A man who unsuccessfully sued a collection agency alleging the information provided in a letter violated the Fair Debt Collection Practices Act lost his appeal Monday, with a federal appeals panel finding his claims “meritless.”
The 7th Circuit Court of Appeals affirmed a district court judgment on the pleadings in favor of credit agencies and other defendants in Thomas Dennis, Jr. v. Niagara Credit Solutions, Inc., et al., 19-1654.
The panel dismissed Thomas Dennis Jr.’s argument that Niagara Credit Solutions and affiliated parties violated the FDCPA by listing the original and current creditors in a letter to Dennis. “The FDPCA requires that a debt collector send the debtor a written notice containing ‘the name of the creditor to whom the debt is owed,’” Judge Joel Flaum wrote for the panel. “Because the letter accurately and clearly identiﬁed the creditor to whom Dennis’s debt was owed, we aﬃrm the district court’s judgment on the pleadings in favor of defendants.”
The letter identified Washington Mutual Bank as the original creditor and LVNV Funding as the current creditor, and Niagara’s letter stated that its “client” had authorized it to offer Dennis a settlement or payment plan on a defaulted debt to the bank. The panel ruled that the district court properly ruled against Dennis’ putative class action.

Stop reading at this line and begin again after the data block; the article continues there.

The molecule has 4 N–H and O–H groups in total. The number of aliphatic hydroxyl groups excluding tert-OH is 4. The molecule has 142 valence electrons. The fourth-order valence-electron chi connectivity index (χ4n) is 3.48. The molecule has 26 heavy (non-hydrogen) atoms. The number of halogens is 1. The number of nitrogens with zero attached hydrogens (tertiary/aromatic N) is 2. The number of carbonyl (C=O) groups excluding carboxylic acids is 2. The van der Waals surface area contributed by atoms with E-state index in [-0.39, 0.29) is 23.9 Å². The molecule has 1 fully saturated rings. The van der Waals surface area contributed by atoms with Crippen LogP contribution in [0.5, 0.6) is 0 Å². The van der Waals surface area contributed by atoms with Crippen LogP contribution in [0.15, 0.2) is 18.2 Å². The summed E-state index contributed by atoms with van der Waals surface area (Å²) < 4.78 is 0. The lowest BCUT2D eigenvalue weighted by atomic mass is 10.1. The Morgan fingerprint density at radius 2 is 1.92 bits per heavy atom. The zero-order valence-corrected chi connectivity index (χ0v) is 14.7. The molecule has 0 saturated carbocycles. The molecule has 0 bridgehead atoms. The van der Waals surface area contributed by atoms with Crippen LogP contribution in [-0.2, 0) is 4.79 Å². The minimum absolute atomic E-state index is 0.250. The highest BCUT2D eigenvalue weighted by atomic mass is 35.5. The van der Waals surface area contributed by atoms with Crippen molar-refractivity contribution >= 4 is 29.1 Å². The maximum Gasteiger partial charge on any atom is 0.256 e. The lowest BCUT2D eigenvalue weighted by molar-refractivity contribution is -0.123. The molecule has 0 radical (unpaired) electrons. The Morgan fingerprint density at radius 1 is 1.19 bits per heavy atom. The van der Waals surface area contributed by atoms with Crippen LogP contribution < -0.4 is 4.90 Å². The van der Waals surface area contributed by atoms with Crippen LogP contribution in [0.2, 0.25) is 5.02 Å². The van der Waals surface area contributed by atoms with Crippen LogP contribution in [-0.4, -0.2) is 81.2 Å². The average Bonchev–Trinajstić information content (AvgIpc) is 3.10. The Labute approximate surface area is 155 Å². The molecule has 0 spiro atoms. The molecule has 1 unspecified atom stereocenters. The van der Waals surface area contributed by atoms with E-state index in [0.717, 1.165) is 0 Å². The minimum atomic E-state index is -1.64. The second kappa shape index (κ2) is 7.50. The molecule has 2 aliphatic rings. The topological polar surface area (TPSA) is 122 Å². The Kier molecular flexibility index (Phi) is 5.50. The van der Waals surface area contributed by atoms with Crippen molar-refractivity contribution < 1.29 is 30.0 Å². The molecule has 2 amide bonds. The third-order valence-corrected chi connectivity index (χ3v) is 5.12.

“This is a meritless claim,” Flaum wrote, noting that the unsophisticated-consumer standard governing claims under the FDCPA was not met here, because such a consumer would have inferred that LVNV purchased the bank’s debt and Niagara was acting on LVNV’s behalf.
“The district court noted that the letter could have made the relationships among the parties ‘crystal clear’ by spelling out that LVNV had purchased the debt from Washington Mutual and that LVNV was Niagara’s client. While such language may have helped clarify the party’s relationships, § 1692(g)(a)(2) does not require such a detailed explanation of the transactions leading to the debt collector’s notice. Rather, it requires clear identiﬁcation of the current creditor, and this letter complied,” the panel held.
“… (W)here, as here, the letter accurately and clearly identiﬁed the creditor to whom Dennis’s debt was owed, no evidence of confusion could change the result. The district court was correct to enter judgment on the pleadings.”